Male zebra finches do not mislead their long-term partners

19 December 2012

Male birds use their song to dupe females they have just met by pretending they are in excellent physical condition, but do not mislead familiar females, according to research published today in Proceedings of the Royal Society B.

Researchers at the University of Exeter discovered that males in poor condition could vary their song to give a false impression to stranger females. But they did not even try to fool familiar females, who use song as a reliable test of their underlying qualities.
The scientists studied zebra finches to establish how trustworthy birdsong was in providing honest signals about the male’s value as a mate. Singing is a test of the condition of birds because it uses a lot of energy. Fit and healthy birds are thought to be able to sustain a high song rate for longer, making them more attractive to females.

Dr Sasha Dall, of the University of Exeter, was involved in the research. He said: “Every man wants to cast himself in a favourable light when he meets an attractive female, and we have shown that birds are no different. But just like many humans, it seems zebra finch males are unable to dupe females who know them well enough. When the birds were in an established relationship, the female could tell the true condition of a male by his song, and judge whether he would make a good father for her next brood.”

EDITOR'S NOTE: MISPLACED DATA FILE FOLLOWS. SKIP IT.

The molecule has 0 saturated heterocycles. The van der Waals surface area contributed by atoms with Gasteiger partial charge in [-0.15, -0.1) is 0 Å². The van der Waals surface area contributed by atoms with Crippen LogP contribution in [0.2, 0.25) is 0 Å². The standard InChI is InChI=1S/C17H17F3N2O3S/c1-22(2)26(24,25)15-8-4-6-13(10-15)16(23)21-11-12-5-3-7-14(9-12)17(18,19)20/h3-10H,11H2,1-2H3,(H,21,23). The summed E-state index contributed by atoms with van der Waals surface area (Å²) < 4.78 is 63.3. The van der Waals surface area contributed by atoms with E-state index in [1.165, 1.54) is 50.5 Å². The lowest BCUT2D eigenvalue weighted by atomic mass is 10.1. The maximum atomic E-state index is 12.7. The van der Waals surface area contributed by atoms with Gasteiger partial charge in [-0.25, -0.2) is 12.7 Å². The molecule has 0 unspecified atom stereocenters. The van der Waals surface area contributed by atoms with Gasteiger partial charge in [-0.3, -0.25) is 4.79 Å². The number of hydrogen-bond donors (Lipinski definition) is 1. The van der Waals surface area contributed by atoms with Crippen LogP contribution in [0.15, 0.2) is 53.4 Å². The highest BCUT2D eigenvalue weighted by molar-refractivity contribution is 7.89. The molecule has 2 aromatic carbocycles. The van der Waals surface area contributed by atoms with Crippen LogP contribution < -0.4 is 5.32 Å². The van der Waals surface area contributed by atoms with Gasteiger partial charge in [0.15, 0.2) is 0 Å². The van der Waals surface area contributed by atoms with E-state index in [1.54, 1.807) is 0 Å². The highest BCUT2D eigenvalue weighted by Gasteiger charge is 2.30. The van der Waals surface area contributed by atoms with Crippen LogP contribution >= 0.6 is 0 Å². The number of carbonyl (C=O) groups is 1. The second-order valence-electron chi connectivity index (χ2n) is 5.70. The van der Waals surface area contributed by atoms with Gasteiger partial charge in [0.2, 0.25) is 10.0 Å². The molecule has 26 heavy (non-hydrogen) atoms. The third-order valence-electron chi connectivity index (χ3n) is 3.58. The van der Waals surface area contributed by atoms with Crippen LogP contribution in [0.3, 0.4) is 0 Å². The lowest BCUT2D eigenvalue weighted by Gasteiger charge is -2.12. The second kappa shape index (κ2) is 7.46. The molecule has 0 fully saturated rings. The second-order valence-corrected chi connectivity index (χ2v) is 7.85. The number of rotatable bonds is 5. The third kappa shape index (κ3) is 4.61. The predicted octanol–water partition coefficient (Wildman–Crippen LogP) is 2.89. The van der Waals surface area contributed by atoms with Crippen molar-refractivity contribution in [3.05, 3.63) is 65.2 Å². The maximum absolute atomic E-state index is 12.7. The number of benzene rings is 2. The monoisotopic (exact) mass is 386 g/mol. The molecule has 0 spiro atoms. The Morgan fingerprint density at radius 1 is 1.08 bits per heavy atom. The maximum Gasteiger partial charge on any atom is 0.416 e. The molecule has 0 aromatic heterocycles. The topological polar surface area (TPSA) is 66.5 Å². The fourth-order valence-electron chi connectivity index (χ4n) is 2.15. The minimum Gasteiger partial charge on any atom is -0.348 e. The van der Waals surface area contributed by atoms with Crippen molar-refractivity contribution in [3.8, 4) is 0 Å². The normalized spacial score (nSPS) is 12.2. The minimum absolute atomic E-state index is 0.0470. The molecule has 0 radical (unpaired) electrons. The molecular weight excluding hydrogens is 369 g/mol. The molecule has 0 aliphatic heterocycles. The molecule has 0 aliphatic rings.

The team studied 91 male and 91 female birds from a colony in France, and 12 of each gender from a colony in the UK. In the study, there was no difference in the singing of male single birds in encounters with unknown females. But, when in front of their partners, birds who were in good condition sang at a higher rate than those in poor condition.

Dr Morgan David, who led the research, said: “This is the first study to find evidence that the link between male body condition and birdsong differs depending on the context of the encounter with the opposite sex. It could have significant implications for learning more about the evolution of courtship patterns such as birdsong.”